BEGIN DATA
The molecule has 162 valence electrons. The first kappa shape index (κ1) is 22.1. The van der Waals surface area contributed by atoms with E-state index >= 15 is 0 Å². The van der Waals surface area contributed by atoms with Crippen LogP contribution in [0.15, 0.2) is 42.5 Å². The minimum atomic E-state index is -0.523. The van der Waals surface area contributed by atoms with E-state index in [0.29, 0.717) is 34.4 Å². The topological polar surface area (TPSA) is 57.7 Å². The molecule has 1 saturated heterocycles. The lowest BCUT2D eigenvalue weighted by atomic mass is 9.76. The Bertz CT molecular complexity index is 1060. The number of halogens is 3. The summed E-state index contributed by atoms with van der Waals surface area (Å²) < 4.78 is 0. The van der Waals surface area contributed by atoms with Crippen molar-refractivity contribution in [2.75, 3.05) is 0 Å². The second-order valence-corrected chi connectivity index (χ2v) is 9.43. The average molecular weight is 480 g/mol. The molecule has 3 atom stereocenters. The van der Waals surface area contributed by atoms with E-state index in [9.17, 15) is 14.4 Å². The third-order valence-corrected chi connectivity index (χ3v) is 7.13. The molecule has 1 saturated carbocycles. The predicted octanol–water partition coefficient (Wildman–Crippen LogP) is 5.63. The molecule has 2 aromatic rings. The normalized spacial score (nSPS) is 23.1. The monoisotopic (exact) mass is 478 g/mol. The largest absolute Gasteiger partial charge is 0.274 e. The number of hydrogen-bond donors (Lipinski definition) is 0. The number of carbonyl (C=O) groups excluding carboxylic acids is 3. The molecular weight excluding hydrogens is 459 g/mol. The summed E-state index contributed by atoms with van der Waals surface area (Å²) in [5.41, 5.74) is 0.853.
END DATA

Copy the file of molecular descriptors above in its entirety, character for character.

The molecule has 162 valence electrons. The first kappa shape index (κ1) is 22.1. The van der Waals surface area contributed by atoms with E-state index >= 15 is 0 Å². The van der Waals surface area contributed by atoms with Crippen LogP contribution in [0.15, 0.2) is 42.5 Å². The minimum atomic E-state index is -0.523. The van der Waals surface area contributed by atoms with E-state index in [0.29, 0.717) is 34.4 Å². The topological polar surface area (TPSA) is 57.7 Å². The molecule has 1 saturated heterocycles. The lowest BCUT2D eigenvalue weighted by atomic mass is 9.76. The Bertz CT molecular complexity index is 1060. The number of halogens is 3. The summed E-state index contributed by atoms with van der Waals surface area (Å²) < 4.78 is 0. The van der Waals surface area contributed by atoms with Crippen molar-refractivity contribution in [2.75, 3.05) is 0 Å². The second-order valence-corrected chi connectivity index (χ2v) is 9.43. The average molecular weight is 480 g/mol. The molecule has 3 atom stereocenters. The van der Waals surface area contributed by atoms with E-state index in [9.17, 15) is 14.4 Å². The third-order valence-corrected chi connectivity index (χ3v) is 7.13. The molecule has 1 saturated carbocycles. The predicted octanol–water partition coefficient (Wildman–Crippen LogP) is 5.63. The molecule has 2 aromatic rings. The normalized spacial score (nSPS) is 23.1. The monoisotopic (exact) mass is 478 g/mol. The largest absolute Gasteiger partial charge is 0.274 e. The number of hydrogen-bond donors (Lipinski definition) is 0. The number of carbonyl (C=O) groups excluding carboxylic acids is 3. The molecular weight excluding hydrogens is 459 g/mol. The summed E-state index contributed by atoms with van der Waals surface area (Å²) in [5.41, 5.74) is 0.853.